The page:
The... mind, as most people think about it, does not exist in conventional science, because the expressions of consciousness, such as choice, will, emotions, and even logic are said to be brain in disguise. As astronomer Carl Sagan put it, "[The brain's] workings — what we sometimes call mind — are a consequence of its anatomy and physiology, and nothing more." (10) Nobelist Francis Crick in his 1995 book The Astonishing Hypothesis was equally explicit, saying, "'You, your joys and your sorrows, your memories and free will, are in fact no more than the behavior of a vast assembly of nerve cells and their associated molecules. As Lewis Carroll's Alice might have phrased it: 'You're nothing but a pack of neurons.'" (11) Or, as Marvin Minsky, the Massachusetts Institute of Technology cognitive scientist and artificial intelligence expert, put it more crudely, "The brain is just a computer made of meat." (12) Crick went further. In his subsequent book Of Molecules and Men, he wrote, "The ultimate aim of the modern movement in biology is to explain all biology in terms of physics and chemistry" (13) — to analyze, in other words, the meat. And lest there be no doubt about where he stands, philosopher Dennett says, "We're all zombies. Nobody is conscious." (14)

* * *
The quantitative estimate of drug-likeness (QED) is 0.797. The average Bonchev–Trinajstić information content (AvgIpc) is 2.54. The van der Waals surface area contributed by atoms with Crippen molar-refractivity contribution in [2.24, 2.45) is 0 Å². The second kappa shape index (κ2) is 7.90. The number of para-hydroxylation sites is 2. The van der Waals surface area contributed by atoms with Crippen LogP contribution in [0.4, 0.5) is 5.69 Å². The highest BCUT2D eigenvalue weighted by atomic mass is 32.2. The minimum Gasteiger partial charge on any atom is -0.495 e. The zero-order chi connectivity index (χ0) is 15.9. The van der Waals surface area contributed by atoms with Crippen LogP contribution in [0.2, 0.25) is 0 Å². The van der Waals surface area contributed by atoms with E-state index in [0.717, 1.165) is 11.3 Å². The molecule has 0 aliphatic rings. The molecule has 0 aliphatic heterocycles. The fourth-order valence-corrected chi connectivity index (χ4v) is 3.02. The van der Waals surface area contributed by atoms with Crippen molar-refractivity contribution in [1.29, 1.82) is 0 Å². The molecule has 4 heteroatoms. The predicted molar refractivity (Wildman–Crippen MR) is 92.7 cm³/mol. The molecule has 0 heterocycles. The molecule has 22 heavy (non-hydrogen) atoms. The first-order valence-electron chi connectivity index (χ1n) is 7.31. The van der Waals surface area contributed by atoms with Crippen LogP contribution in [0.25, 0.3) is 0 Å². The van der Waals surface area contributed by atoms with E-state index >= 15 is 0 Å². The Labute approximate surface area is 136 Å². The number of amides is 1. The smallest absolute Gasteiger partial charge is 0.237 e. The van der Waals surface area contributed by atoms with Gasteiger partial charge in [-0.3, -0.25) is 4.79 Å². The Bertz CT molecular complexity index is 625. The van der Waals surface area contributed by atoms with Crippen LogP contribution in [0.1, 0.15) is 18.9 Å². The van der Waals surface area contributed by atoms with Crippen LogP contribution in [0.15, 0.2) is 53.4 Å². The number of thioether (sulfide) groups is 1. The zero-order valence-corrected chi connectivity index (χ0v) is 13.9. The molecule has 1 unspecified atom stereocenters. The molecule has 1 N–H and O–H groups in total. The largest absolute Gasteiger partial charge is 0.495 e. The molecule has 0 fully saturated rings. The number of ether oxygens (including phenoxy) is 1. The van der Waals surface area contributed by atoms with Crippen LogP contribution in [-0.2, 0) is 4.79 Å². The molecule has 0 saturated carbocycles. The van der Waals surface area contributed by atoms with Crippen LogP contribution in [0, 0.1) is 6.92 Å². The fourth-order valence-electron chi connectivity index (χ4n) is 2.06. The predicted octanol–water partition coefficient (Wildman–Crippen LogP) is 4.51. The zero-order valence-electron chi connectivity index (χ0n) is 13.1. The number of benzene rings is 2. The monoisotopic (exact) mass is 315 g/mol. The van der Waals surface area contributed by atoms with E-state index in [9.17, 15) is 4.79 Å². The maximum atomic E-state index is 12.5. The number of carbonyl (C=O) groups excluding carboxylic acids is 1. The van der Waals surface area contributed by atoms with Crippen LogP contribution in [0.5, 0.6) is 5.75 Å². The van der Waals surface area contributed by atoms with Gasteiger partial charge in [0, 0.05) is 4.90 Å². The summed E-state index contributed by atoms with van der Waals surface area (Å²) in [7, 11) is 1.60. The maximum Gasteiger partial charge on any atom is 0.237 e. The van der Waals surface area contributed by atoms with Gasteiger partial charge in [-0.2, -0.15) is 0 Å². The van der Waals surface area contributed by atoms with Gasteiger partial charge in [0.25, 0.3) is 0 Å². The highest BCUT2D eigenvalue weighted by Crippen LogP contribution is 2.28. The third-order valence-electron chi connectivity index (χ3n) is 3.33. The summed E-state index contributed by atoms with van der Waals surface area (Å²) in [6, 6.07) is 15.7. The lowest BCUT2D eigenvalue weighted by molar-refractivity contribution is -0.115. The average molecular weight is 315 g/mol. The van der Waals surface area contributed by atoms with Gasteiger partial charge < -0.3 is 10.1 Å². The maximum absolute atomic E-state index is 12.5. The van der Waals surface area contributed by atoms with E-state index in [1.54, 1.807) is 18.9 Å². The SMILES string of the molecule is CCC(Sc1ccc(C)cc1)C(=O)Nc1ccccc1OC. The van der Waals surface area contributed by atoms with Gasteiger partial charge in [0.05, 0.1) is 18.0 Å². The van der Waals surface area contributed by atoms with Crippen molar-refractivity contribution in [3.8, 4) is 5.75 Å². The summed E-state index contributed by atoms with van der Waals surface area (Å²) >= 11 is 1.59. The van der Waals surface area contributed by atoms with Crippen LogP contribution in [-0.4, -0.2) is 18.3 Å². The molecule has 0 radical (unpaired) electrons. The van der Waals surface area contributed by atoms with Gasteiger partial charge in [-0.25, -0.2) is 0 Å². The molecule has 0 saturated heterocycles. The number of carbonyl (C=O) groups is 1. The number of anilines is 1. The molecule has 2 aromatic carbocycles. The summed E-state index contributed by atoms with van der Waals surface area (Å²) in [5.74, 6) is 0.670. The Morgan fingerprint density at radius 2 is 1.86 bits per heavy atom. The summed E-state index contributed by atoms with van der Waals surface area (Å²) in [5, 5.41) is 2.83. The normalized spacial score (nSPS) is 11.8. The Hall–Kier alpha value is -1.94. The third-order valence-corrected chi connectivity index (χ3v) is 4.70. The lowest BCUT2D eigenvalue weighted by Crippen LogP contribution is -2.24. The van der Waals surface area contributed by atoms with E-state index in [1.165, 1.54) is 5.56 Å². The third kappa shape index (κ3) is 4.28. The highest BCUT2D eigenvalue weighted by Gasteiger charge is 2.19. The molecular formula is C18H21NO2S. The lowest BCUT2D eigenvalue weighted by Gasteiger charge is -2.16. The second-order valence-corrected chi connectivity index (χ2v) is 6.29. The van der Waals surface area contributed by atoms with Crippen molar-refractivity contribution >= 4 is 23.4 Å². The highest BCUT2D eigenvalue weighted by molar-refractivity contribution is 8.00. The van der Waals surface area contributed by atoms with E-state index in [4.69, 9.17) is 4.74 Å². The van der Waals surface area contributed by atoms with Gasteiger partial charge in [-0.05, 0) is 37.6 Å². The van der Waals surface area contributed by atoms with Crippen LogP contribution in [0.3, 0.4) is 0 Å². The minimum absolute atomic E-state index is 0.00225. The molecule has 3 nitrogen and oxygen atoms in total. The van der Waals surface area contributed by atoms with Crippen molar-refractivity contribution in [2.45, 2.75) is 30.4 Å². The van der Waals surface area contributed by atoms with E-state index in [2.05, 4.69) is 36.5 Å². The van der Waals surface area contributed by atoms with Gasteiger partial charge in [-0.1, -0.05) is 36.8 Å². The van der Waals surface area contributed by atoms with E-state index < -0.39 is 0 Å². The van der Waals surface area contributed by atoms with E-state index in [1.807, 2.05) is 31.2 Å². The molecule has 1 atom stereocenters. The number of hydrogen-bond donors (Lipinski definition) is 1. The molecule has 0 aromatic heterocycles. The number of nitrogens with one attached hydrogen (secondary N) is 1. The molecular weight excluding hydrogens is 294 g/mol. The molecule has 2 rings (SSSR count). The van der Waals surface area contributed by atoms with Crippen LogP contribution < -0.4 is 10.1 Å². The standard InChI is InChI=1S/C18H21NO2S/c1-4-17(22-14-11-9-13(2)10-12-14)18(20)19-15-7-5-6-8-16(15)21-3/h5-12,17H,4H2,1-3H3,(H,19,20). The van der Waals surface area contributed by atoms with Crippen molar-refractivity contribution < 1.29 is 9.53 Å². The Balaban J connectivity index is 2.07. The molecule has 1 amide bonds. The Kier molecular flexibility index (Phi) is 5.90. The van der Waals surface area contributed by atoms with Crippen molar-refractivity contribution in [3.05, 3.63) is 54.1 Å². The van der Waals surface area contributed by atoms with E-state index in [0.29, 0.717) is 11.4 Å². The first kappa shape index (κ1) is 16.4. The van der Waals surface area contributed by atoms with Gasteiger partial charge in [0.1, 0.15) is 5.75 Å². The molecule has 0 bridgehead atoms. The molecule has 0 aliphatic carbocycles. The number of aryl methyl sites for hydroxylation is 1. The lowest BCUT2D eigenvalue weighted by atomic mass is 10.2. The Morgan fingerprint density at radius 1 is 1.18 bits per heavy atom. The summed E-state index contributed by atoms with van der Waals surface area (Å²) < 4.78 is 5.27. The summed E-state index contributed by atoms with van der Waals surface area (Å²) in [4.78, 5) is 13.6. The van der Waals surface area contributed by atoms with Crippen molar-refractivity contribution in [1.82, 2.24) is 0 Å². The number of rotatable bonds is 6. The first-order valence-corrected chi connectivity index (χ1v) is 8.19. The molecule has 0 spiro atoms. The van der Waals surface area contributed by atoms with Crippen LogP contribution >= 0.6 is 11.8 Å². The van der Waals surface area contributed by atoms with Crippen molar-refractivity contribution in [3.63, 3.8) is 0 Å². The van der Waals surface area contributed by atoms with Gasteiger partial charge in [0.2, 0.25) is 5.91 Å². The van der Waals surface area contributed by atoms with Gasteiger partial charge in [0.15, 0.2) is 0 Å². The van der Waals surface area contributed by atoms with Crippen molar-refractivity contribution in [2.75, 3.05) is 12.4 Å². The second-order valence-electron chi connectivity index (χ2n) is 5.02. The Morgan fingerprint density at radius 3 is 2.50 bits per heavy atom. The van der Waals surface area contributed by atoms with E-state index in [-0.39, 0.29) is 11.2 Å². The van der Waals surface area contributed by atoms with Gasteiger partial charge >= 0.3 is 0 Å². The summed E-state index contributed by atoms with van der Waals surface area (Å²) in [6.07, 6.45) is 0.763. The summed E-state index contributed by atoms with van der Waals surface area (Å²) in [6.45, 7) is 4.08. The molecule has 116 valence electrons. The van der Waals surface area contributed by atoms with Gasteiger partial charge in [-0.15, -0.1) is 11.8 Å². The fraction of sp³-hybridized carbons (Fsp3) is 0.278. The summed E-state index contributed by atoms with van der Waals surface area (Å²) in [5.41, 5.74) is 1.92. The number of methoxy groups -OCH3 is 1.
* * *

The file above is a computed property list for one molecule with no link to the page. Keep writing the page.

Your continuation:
Isn't it closer to the truth to say the brain is a computer made of fat? And isn't there a difference of meaning between meat and fat? Saying meat is one thing; saying fat is another? When one associates the brain with meat, he/she is in a sense reinforcing the kind ideology that imagines the cause for the human brain's expansion (2 million years ago) to be improved access to animal protein—better hunting methods, killing tools, and so on. This then links the development of the human brain to murder rather than sociality. Always in this cowboy culture of ours, every effort is made to deny the obvious: the "species specific intersubjectivity of the human animal."